Following Valentine's death, Susannah Cook joined her children, most of who were already living in Kentucky. She resided in Lincoln County, where she made her will but died on a return visit to Greenbrier Country, Virginia, thus she is buried beside her husband, Captain Valentine.

The will of Susannah Cook, probated 1807 in Lincoln County, Kentucky, mentions the following children: sons, Adam, David, John, Henry, William, Jacob, Valentine and daughter, Christina Hammon.

A Court of Appeals deed, dated May 28, 1815, entitled "Valentine Cook's Heirs," places the location of some of Valentine Cook's children on this date:

David Cook of Lincoln County, Kentucky
John Cook of Lincoln County, Kentucky
Henry Cook of Barren County, Kentucky
Phillip Hammon and wife of Montgomery County, Kentucky
William Cook of Madison County, Kentucky
Valentine Cook of Logan County, Kentucky

The exact order of birth of Valentine and Susannah Cook's children is uncertain, although dates are known for at least three.

David Cook, born about 1756 in York County, Pennsylvania, may have been the oldest son. The first name of his wife is, to date, undetermined but she was a Forbis according to Draper Manuscripts.

On the morning of March 22, 1782, Ensign David Cook distinguished himself in Kentucky History at the Battle of Estill's Defeat. It was a battle of "Every man to his men, and every man to his tree," since Captain Estill had a force of twenty-five men and the Wyandottes numbered twenty-five Indians. The battle took place two miles Northeast of Mt. Sterling and lasted two hours.

David Cook, in his ardor, got some distance in advance of his company and, seeing an Indian halt, raised his gun and fired. Just at this instant, another Indian passed in line and, thus, one shot proved fatal to both. This remarkable instance, witnessed by the entire company, inspired great enthusiasm and confidence.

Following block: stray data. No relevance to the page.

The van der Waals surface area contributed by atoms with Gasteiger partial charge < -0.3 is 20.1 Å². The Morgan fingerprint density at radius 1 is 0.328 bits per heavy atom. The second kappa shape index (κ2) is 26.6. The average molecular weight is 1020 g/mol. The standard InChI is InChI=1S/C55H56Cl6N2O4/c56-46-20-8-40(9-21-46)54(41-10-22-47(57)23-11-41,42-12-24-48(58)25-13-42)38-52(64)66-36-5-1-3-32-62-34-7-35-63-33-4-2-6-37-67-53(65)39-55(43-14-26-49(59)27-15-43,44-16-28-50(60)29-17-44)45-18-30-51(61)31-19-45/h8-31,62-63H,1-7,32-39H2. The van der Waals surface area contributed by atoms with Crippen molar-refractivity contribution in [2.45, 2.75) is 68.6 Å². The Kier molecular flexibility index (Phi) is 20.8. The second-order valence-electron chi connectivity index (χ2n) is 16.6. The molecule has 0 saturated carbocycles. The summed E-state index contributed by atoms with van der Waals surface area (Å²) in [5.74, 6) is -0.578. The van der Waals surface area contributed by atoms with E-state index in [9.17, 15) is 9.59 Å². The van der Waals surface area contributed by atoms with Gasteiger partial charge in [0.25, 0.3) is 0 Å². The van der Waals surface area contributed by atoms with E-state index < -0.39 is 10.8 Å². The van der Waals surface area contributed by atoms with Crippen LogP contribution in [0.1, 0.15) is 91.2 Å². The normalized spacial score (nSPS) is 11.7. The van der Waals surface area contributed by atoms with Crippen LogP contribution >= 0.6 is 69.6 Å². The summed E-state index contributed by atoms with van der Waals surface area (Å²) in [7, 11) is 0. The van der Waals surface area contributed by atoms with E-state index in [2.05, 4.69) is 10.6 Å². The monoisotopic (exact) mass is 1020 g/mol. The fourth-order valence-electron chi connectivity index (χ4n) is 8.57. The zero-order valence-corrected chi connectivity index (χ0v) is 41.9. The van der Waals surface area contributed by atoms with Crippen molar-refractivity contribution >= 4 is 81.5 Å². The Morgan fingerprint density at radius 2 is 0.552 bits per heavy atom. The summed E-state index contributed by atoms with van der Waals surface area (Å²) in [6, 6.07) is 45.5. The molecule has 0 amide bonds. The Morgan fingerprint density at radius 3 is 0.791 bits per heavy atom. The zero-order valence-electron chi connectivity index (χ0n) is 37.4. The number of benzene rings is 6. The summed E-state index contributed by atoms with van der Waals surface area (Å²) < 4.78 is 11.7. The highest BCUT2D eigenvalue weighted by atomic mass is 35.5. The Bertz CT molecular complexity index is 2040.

However, in the course of the battle, the Indian Chief was wounded but did not die immediately. He dragged his body behind a bush and, from there, directed his braves. Three Indians had fallen before they returned a shot but, with the encouragement of their wounded leader, their work was deadly. Captain Estill ordered a Lieutenant and six men to flank the enemy, a movement that would probably have won the battle. Under stress, however, these men panicked and deserted. When Captain Estill discovered this, he replaced this detachment with three men under Ensign David Cook. Cook moved promptly, pressed forward to deliver his fire, and retreated slowly with his face to the enemy. In so doing, he became entangled in the top of a fallen tree and, while disengaging himself, a ball struck him in the shoulder blade and came out hear his collarbone.

Captain Estill was wounded and dying and the Indian Chief was still in death. By a kind of mutual consent, the bloody battle ended with seventeen men remaining on each side.

The white men removed, carrying their three wounded, which included David Cook. The battle was really a draw but, since the Indians were left in possession of the ground, it is known as Estill's Defeat.

David Cook swore for twenty years that he would kill the deserting Lieutenant if he came face to face with him. Collins states in his history that no Jury would have convicted him.

The marker erected in honor of Captain James Estill was inscribed on it the name of David Cook, wounded. David Cook died in Lincoln County in 1825.

Jacob Cook, a minister, was born 1763 in Rockingham County, Virginia. In his Revolutionary Pension Application in 1834, he gave his age as seventy-one. He told of his move in 1773 with his family from Rockingham County, his birthplace, to Indian Creek, tributary of New River, into what was then Greenbrier County, Virginia, now Monroe Country, Virginia. He spoke of the founding of Cook's Fort. His military service was as Indian Spy and he entered the service from Cook's Fort.